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The Feast of All Saints: God's Glorious Nobodies View Comments
By Kathy Coffey

“THEY SET FORTH no decisions or judgments, nor are they found among the rulers” (Sirach 38:33).

Snow shovelers, flight attendants, phlebotomists, kindergarten aides, car mechanics, postal workers, gardeners, cooks, farmers, computer technicians, produce managers, librarians, garbage collectors: They make a lovely litany for the Feast of All Saints!

Sometimes when I get depressed about the folks at the top—the greed-driven executives, the hypocritical leaders, the unethical actions of the supposedly “best and brightest”—I like to think of Tim.

Tim’s job wasn’t prestigious. He worked as an aide at a retirement center where my 84-year-old friend Cathey lives. Sometimes I pick her up for a lecture or a concert, because she craves stimulation and loves to get out.

One cold morning when I arrived, Tim greeted me at the door. “Cathey’s got only a light jacket. Do you think she’ll be warm enough?” he asked with concern. “She’s so excited about going. I styled her hair!”

Cathey emerged several minutes later, glowing. I complimented her on her hairstyle while Tim retrieved a heavier coat. As he waved us off, I thought no parent had sent a child to prom with more tenderness or pride.

Do we think of Tim as a saint? Probably not. Aren’t saints the folks with lush capes and sculpted halos, glowing through stained glass? Even in martyrdom, their hair is perfectly blow-dried, not one brocade thread of one sleeve askew. They are never overweight, late, anxious or irritable. But such an image does a great disservice to reality. When we put the saints on a pedestal too distant, we’re off the hook. If they were perfect, we don’t need to imitate them!

The reading for the Feast of All Saints, the Beatitudes, certainly contradicts the idea of distance. In Luke’s version (6:17-23), Jesus stands “on a stretch of level ground” in a posture of equality with people who were probably sweaty, disease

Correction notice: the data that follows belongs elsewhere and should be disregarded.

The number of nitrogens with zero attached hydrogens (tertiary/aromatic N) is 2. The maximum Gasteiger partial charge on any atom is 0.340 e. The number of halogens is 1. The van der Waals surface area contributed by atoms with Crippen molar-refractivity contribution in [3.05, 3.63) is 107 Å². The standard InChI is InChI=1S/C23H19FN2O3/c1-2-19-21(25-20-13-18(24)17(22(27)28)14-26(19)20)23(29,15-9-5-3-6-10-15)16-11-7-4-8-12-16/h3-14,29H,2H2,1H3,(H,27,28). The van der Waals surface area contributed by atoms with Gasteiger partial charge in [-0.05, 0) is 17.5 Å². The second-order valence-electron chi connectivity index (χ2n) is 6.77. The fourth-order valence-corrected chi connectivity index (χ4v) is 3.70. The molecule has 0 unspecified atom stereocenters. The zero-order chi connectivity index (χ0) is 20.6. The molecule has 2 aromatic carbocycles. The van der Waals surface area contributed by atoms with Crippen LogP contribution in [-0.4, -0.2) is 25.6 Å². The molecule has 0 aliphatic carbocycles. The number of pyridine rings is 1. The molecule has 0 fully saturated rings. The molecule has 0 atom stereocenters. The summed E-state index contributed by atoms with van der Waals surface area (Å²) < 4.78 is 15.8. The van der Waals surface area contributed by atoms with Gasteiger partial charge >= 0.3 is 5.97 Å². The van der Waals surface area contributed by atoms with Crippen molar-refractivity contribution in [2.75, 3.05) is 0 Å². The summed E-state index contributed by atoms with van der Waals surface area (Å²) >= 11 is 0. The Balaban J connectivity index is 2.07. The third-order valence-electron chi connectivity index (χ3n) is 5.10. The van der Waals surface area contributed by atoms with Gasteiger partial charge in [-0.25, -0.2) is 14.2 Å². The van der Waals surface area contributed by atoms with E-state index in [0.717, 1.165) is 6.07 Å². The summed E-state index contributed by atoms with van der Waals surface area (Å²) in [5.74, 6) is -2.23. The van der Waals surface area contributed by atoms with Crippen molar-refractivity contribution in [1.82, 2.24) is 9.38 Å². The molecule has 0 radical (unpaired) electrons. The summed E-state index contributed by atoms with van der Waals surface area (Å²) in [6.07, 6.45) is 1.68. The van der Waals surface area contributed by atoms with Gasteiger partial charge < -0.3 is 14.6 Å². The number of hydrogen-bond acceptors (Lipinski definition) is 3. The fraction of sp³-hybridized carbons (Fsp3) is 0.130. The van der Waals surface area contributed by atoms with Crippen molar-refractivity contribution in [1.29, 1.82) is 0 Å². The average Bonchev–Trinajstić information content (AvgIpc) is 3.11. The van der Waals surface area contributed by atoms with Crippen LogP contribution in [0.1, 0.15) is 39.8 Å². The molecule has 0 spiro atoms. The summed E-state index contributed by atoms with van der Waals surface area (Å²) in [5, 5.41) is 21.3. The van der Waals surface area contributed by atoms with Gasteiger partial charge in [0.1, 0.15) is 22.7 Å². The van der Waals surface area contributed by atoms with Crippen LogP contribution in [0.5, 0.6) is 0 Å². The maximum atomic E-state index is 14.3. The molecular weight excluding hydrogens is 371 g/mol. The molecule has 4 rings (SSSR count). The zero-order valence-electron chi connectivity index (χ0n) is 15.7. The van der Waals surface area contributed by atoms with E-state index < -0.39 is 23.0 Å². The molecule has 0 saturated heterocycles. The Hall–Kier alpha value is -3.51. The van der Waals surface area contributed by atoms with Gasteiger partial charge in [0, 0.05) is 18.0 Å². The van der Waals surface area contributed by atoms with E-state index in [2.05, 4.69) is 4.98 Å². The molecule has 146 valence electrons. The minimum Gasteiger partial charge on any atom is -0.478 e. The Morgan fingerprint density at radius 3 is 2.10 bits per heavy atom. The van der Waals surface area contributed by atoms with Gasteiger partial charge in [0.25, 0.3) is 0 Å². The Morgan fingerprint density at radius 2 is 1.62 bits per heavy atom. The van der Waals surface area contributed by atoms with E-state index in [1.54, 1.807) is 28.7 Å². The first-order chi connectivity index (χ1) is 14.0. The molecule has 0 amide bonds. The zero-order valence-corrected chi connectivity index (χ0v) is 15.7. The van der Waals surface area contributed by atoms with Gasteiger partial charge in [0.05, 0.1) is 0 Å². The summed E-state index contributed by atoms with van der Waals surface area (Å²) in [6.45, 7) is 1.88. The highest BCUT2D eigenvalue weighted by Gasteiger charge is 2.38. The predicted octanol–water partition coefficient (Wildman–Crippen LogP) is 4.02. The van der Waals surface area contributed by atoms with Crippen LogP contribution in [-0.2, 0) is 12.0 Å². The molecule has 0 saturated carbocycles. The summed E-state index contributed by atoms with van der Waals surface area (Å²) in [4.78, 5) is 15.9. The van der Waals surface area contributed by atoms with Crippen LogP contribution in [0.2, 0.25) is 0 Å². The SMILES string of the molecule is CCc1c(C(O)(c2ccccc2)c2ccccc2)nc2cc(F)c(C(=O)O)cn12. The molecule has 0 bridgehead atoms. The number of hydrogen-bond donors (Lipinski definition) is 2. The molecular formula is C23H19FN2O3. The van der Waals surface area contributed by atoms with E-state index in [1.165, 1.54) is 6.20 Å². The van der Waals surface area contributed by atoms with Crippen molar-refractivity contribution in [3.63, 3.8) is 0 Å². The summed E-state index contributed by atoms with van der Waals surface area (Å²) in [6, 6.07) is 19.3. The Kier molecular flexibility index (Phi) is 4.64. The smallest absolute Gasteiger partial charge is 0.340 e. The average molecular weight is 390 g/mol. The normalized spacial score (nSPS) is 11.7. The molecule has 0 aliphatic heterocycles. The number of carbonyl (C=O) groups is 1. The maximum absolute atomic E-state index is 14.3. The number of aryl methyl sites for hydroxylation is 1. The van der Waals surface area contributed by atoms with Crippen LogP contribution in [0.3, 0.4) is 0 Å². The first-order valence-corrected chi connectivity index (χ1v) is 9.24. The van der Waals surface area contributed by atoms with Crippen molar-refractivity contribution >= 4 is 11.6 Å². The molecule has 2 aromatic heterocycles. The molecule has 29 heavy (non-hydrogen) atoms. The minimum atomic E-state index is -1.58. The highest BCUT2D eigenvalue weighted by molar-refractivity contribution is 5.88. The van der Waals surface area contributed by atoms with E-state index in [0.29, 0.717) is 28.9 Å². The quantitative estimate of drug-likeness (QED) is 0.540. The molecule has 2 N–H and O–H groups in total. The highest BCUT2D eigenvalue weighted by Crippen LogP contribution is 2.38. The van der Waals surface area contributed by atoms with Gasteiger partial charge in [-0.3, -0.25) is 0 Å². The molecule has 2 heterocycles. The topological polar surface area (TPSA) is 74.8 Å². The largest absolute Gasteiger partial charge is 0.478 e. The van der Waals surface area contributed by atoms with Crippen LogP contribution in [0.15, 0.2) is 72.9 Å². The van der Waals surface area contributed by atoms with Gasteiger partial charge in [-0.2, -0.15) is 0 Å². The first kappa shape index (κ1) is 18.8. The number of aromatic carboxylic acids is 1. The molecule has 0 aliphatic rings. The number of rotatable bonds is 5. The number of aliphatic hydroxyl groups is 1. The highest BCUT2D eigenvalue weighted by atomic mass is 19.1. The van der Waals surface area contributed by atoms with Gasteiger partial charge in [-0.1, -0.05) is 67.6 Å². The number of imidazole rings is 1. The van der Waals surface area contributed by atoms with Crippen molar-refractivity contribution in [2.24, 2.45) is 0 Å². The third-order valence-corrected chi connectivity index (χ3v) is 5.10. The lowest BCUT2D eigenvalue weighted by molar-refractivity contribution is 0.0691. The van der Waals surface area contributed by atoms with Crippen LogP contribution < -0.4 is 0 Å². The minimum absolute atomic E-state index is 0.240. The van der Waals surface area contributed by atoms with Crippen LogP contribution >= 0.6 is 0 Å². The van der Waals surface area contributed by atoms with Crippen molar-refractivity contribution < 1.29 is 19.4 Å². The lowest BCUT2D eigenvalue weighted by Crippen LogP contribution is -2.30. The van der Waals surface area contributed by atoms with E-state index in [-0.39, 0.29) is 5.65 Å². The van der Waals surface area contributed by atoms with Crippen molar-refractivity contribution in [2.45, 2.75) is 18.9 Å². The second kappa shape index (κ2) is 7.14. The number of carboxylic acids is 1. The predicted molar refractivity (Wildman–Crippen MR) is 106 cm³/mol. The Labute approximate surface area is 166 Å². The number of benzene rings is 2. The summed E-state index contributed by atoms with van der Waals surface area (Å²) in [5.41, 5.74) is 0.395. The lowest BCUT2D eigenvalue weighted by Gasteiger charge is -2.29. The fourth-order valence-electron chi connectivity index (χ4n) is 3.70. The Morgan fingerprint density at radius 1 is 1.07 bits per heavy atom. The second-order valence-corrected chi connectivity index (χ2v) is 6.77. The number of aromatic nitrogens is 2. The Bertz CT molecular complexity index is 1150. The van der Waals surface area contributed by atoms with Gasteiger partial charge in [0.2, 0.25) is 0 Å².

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Kathy Coffey, author of the book The Art of Faith (Twenty-Third Publications), gives retreats and workshops nationally and internationally. The Denver, Colorado, resident can be contacted at cafekathy@aol.com.


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Colette: Colette did not seek the limelight, but in doing God’s will she certainly attracted a lot of attention. 
<p>Colette was born in Corbie, France. At 21 she began to follow the Third Order Rule and became an anchoress, a woman walled into a room whose only opening was a window into a church. </p><p>After four years of prayer and penance in this cell, she left it. With the approval and encouragement of the pope, she joined the Poor Clares and reintroduced the primitive Rule of St. Clare in the 17 monasteries she established. Her sisters were known for their poverty—they rejected any fixed income—and for their perpetual fast. Colette’s reform movement spread to other countries and is still thriving today. Colette was canonized in 1807.</p> American Catholic Blog Being human means that I’m made in God’s image and likeness. Therefore I’m gifted; I have dignity and a great destiny. But being human also means that I’m a creature, not the Creator. I have limits that I need to recognize and respect.

The Passion and the Cross Ronald Rolheiser

 
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